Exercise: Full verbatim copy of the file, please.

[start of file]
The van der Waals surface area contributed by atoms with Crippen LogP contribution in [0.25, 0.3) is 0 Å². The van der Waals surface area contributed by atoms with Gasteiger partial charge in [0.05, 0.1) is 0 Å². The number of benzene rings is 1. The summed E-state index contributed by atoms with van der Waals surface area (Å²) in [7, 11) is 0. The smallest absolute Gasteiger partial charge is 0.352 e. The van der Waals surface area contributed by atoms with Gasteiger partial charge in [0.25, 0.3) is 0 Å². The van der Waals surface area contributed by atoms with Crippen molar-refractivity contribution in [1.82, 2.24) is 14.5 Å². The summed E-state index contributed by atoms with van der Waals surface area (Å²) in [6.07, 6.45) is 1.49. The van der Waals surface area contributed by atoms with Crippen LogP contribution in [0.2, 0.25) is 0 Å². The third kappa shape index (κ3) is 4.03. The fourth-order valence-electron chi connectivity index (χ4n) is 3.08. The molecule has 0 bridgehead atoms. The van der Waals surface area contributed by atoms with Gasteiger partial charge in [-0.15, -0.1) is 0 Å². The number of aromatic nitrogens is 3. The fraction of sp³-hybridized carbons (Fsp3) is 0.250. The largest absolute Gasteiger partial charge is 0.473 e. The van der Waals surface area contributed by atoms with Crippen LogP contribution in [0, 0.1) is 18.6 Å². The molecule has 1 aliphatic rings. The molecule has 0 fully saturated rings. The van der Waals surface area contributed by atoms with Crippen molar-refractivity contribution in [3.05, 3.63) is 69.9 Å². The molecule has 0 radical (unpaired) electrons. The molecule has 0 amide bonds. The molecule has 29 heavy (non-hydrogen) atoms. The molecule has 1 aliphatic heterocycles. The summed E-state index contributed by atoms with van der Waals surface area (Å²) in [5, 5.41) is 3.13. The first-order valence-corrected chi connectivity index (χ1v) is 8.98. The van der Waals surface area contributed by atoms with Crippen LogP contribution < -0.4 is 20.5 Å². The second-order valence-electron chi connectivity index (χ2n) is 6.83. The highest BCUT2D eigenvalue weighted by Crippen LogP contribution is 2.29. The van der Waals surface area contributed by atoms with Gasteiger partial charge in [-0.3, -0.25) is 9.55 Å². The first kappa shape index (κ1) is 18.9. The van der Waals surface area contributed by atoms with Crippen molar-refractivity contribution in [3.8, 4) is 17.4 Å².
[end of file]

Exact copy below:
The van der Waals surface area contributed by atoms with Crippen LogP contribution in [0.25, 0.3) is 0 Å². The van der Waals surface area contributed by atoms with Gasteiger partial charge in [0.05, 0.1) is 0 Å². The number of benzene rings is 1. The summed E-state index contributed by atoms with van der Waals surface area (Å²) in [7, 11) is 0. The smallest absolute Gasteiger partial charge is 0.352 e. The van der Waals surface area contributed by atoms with Gasteiger partial charge in [0.25, 0.3) is 0 Å². The van der Waals surface area contributed by atoms with Crippen molar-refractivity contribution in [1.82, 2.24) is 14.5 Å². The summed E-state index contributed by atoms with van der Waals surface area (Å²) in [6.07, 6.45) is 1.49. The van der Waals surface area contributed by atoms with Crippen LogP contribution in [0.2, 0.25) is 0 Å². The third kappa shape index (κ3) is 4.03. The fourth-order valence-electron chi connectivity index (χ4n) is 3.08. The molecule has 0 bridgehead atoms. The van der Waals surface area contributed by atoms with Gasteiger partial charge in [-0.15, -0.1) is 0 Å². The number of aromatic nitrogens is 3. The fraction of sp³-hybridized carbons (Fsp3) is 0.250. The largest absolute Gasteiger partial charge is 0.473 e. The van der Waals surface area contributed by atoms with Crippen LogP contribution in [0, 0.1) is 18.6 Å². The molecule has 1 aliphatic rings. The molecule has 0 fully saturated rings. The van der Waals surface area contributed by atoms with Crippen molar-refractivity contribution in [3.05, 3.63) is 69.9 Å². The molecule has 0 radical (unpaired) electrons. The molecule has 0 amide bonds. The molecule has 29 heavy (non-hydrogen) atoms. The molecule has 1 aliphatic heterocycles. The summed E-state index contributed by atoms with van der Waals surface area (Å²) in [5, 5.41) is 3.13. The first-order valence-corrected chi connectivity index (χ1v) is 8.98. The van der Waals surface area contributed by atoms with Crippen LogP contribution < -0.4 is 20.5 Å². The second-order valence-electron chi connectivity index (χ2n) is 6.83. The highest BCUT2D eigenvalue weighted by Crippen LogP contribution is 2.29. The van der Waals surface area contributed by atoms with Gasteiger partial charge in [-0.3, -0.25) is 9.55 Å². The first kappa shape index (κ1) is 18.9. The van der Waals surface area contributed by atoms with Crippen molar-refractivity contribution in [3.8, 4) is 17.4 Å².